'Nightingale' has focused acting and sensitive direction

Handling the play with the greatest respect for the unique subtleties of the great playwright Tennessee Williams, A Noise Within presents a haunting production of “The Eccentricities of a Nightingale.” Focused acting and sensitive direction are complemented by artistic scenery, lighting and sound.

Similar to Williams’ classics “The Glass Menagerie” and “Streetcar Named Desire,” the lesser-known “Eccentricities of a Nightingale” is the story of an emotionally raw young woman caught in a world that doesn’t understand her. It is a study of unfulfilled dreams and unrequited love, but also personal empowerment.

In keeping with Williams’ tradition of encouraging innovative, expressionistic staging, scenic designer Joel Daavid created a three-dimensional Victorian-era backdrop with turning gears and screens for flickering film images and actors’ silhouettes. The music-hall-era soundtrack adds to the Steampunk feel.

The scenery also suggests an antique bird cage, a fitting setting for the central character, Alma Winemiller (played by Deborah Puette), a socially awkward woman longing for freedom of expression but caught in the cage of a stifling family. It’s classic Williams. Alma falls in love with an aspiring doctor next door, but his mother will have none of it. Alma and the doctor continue to have strange and emotionally prickly rendezvous but their relationship never fully develops. Director Damaso Rodriguez handles the delicate subject matter of this eccentric spinster’s unrequited love with care, and the actors, for the most part, play their parts with depth and controlled emotion.

The protagonist, Alma Winemiller, played by Deborah Puette, was, for me, a revelation. I did not know the play before seeing this production (it is one of Williams’ lesser-known works) and I had no expectations. At first, Alma was annoying and I thought it was the actress’ fault. In fact, it was the actress’ intention to irritate, just as Alma irritates most of the townsfolk with her peculiarities.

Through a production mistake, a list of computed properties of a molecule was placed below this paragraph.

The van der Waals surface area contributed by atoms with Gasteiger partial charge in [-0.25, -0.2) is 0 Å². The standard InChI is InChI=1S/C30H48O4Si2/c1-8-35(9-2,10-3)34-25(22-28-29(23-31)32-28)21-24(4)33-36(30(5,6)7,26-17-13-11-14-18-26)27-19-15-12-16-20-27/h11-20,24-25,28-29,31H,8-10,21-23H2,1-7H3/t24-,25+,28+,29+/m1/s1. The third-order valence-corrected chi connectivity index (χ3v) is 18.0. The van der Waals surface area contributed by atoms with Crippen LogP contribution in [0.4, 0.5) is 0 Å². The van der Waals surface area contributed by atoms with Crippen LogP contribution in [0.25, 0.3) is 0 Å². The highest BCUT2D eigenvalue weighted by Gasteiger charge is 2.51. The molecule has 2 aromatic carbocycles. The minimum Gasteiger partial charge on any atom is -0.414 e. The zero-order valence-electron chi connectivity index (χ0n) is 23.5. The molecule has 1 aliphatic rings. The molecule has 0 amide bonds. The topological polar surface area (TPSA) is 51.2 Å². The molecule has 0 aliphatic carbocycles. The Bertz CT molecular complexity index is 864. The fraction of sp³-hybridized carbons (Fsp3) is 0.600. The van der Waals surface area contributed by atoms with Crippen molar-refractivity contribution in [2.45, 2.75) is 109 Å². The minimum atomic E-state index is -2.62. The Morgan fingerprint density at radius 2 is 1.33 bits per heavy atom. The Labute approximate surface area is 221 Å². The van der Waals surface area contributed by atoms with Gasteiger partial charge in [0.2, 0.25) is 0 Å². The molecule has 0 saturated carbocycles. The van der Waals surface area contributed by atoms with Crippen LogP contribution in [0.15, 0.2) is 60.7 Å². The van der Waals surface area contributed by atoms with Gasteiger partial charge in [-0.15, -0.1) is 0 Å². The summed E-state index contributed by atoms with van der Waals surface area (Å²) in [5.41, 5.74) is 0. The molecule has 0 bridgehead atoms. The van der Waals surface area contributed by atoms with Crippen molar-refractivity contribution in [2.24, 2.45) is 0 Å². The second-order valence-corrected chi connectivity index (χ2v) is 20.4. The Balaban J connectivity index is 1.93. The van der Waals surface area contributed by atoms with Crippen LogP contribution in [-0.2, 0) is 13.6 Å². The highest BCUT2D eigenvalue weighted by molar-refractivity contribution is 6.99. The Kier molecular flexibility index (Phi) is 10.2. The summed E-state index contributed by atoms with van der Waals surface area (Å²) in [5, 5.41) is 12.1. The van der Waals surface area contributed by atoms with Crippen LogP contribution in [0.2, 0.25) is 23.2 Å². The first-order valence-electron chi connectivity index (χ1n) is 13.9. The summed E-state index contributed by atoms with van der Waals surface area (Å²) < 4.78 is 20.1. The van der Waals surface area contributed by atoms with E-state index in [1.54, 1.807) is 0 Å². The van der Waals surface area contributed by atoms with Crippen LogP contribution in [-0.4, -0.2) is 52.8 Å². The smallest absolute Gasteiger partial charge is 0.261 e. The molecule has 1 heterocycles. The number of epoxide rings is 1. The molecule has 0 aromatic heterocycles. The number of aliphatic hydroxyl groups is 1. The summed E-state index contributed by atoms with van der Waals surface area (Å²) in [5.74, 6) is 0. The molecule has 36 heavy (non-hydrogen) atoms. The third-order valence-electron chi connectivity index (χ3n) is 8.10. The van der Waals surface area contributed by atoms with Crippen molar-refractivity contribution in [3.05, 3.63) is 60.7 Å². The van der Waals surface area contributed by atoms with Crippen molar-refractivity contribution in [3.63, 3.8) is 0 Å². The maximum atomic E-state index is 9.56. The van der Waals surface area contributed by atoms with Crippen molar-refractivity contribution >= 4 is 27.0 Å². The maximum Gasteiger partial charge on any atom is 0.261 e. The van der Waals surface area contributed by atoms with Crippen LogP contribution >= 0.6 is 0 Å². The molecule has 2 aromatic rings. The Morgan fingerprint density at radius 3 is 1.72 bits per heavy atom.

“Your hands fly about you like a pair of wild birds,” declares her exasperated father.

Puette’s Alma grows on you, and you sheepishly realize you’ve been part of that small-town intolerance. We learn to admire her courageous honesty and loathe the people and circumstances that stand in the way of this caged bird’s happiness. In the end Alma chooses to exile herself in a brilliant, yet unsettling, denouement.

No less convincing in their parts are Jason Dechert as her love interest, John Buchanan; Christopher Callen plays his interfering mother. Dechert, as Buchanan, shows an interesting detachment as he navigates the world between his mother’s crushing edicts and Alma’s infatuation with him. Callen’s Mrs. Buchanan has a fierceness that suits her Southern aristocratic position to a tee.

Mitchell Edmonds lacks his usual power playing Alma’s father, Reverend Winemiller. And while Jill Hill is good as Alma’s mentally disturbed mother, she fails to impress upon us the deeper meaning of her presence. There are evident similarities between her and Alma that foreshadow Alma’s probable future of madness, but one can’t help but feel there’s something missing.

Like a good drama should, this production leaves you with an internal residue, something to observe and ponder the next few days. Thank goodness A Noise Within continues to bring classic works like this to light.

Lisa Dupuy has been reviewing local theater since 2003. She can be reached at LDupuy@aol.com.

Infobox

What: Tennessee Williams’ “The Eccentricities of a Nightingale”

Where: A Noise Within, 234 S. Brand Blvd., Glendale

When: In repertory through May 28

Tickets: $46 Friday and Saturday evenings, Sunday matinees; $42 Wednesday, Thursday and Sunday evenings and Saturday matinees

Contact: (818) 240-0910, Ext. 1
 
 

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